It’s almost 3 p.m. Time to turn off major appliances, set the thermostat to 78 degrees (or use a fan instead), turn off excess lights and unplug any appliances you’re not using.
We need every Californian to help conserve energy. Please do your part. #FlexAlert
— MayorOfLA (@MayorOfLA) September 6, 2020
While a portion of the greater Los Angeles area is on fire, making outdoor air quality terrible, California residents are instructed to sit in the dark and use fans to push the hot air around their homes. Do you unplug the microwave if you are not using it right now? Not sure. If you are lucky, your refrigerator will keep running, and the food in your freezer will be safe.
To demonstrate how bad this problem actually is, the next day, a user tweeted a map showing power outage alerts:
Reason: It’s hot out.
— Jon Nicosia (@NewsPolitics) September 7, 2020
As Slate explains, solar power can accommodate the needs during sunny daytime hours, but the wind does not always pick up the slack when the sun goes down. Current battery storage technologies are not adequate to store the energy required under these conditions:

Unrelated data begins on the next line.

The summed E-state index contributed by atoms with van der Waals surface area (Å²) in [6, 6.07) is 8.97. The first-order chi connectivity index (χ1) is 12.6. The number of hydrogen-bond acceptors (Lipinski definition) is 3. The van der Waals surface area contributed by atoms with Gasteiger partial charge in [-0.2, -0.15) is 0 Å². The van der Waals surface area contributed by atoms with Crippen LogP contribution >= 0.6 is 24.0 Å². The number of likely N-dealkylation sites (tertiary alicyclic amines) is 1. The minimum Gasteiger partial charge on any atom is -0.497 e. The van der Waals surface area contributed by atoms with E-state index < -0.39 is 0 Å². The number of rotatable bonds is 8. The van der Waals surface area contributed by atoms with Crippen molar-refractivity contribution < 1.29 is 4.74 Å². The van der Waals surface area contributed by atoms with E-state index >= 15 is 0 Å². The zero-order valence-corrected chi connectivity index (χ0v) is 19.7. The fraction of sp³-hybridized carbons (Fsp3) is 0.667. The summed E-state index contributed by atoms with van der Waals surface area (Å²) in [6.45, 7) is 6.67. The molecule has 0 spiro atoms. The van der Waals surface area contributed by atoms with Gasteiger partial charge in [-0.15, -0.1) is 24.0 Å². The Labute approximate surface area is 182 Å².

But with non-hydroelectric renewable technologies, mostly solar and wind, generating about 30 percent of California’s electricity today, we are witnessing the types of obstacles and problems that these new technologies introduce.
Solar power, of course, is well matched with high demand for air conditioning in the middle of the day. That advantage disappears when the sun goes down but the temperature doesn’t. Distributed and centralized electricity storage technologies can shift some power generation toward later in the day. But lithium-ion battery systems are usually designed for only a few hours of storage—enough to accommodate much of the daily swings in solar generation, but not the type of extreme surges in demand we’ve seen this week. Storage technologies that last a few days would help, but truly high-renewables systems will likely require seasonal storage technologies that can shift consumption from the hot months to the cool months. Beyond geographically constrained, pumped hydroelectric storage systems, those technologies are largely nonexistent.